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Talent on Tap – David Lipper Wants You to Reconsider Social Media in Death Link

I can comfortably admit that I grew up before the age of the personal computer, the internet and social media. I’ve seen the impact and the changes in youth – glued to their phones at every given minute. They’re looking for likes, for a thumbs up or a new follower. I get it, I really do. When I was a teen, it was rock music, disco dancing and roller skating on weekends. When I look back, I might’ve been a little obsessed with it. The biggest difference however, is that I didn’t care who shared my interest or liked my passionate novice drum solos as a teen. I was comfortable living in my bubble because it was mine alone and my friends had their own bubble. 

 

Times have changed and everyone wants to be famous, for at least 15 minutes… according to Andy Warhol. If you do open yourself to the  public, you need to be prepared for the consequences and the negatives of social media. When the public can respond with anonymity, it can attract negative and spiteful remarks, which can attract other negative attention. Worst case scenario – some people are sent death threats. If you’re an avid social media user, this is nothing new to you but the world seems to be getting more extreme with anonymity. Films are a great platform for sounding the alarm and bringing attention to important issues. Filmmaker David Lipper is sounding that alarm in his latest film, Death Link.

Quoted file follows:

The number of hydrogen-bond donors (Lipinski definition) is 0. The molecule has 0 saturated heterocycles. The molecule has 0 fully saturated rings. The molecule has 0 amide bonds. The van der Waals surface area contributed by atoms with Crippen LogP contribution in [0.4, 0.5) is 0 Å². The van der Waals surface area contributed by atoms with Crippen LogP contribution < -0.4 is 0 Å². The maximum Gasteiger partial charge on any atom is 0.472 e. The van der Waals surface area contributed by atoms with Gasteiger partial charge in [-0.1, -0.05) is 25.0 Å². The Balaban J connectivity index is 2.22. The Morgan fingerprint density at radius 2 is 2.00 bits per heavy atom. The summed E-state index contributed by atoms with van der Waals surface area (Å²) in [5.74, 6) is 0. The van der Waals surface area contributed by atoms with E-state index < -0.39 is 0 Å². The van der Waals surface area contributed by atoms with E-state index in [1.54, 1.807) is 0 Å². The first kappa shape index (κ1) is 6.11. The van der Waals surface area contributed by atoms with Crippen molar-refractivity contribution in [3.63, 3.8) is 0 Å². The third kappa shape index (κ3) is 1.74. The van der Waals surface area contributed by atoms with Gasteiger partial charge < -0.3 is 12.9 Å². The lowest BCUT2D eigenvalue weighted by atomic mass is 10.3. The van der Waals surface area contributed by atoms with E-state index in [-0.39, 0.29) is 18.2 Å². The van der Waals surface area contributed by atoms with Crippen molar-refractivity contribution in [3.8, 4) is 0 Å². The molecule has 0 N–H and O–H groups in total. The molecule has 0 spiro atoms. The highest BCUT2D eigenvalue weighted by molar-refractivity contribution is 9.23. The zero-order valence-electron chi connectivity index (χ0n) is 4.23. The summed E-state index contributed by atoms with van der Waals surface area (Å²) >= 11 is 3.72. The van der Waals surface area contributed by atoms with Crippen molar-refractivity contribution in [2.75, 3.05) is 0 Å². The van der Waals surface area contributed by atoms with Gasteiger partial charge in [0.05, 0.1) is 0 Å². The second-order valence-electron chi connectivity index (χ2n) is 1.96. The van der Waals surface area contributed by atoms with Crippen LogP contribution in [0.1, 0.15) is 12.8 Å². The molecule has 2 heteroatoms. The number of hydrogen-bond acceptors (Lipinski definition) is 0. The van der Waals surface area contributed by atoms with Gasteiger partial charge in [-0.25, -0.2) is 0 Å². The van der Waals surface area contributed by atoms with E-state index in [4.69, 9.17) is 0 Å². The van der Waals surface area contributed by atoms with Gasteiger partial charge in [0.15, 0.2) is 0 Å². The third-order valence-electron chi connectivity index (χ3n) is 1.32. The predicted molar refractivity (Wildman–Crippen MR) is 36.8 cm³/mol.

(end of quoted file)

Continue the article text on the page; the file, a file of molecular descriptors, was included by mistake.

In the age of social media, teenagers tell the story that they want people to see, with each video more daring than the next. But in this small town, a series of staged “murder” videos are turning very real. The film is produced by Tina Sutakanat, David Lipper and Kipp Tribble, along with Executive Producers Tim Alek Mulley and Bob Daly Jr. David Lipper (Full House, Frequency) also directs and acts in this suspense filled film. The rest of the cast includes Elise Luthman (The Politician, Do Not Reply), Jessica Belkin (Reboot Camp, American Horror Story), Riker Lynch (Glee, Dancing With The Stars), Matt Rife (After Masks, Wild N Out), Isabella Blake-Thomas (Secret Society of 2nd Born Royals, Shameless), and Alli Simpson (Filthy Rich and Homeless, Hacking High School), Adam Garcia (Murder On The Orient Express, Coyote Ugly). 

 

Gravitas Ventures is set to release the film on Tuesday, November 30th on all transactional VOD platforms  – iTunes, Amazon, Fandango, Vudu, and all cable and satellite pay per views. Check out the trailer below:

https://vimeo.com/527650314/acdffde547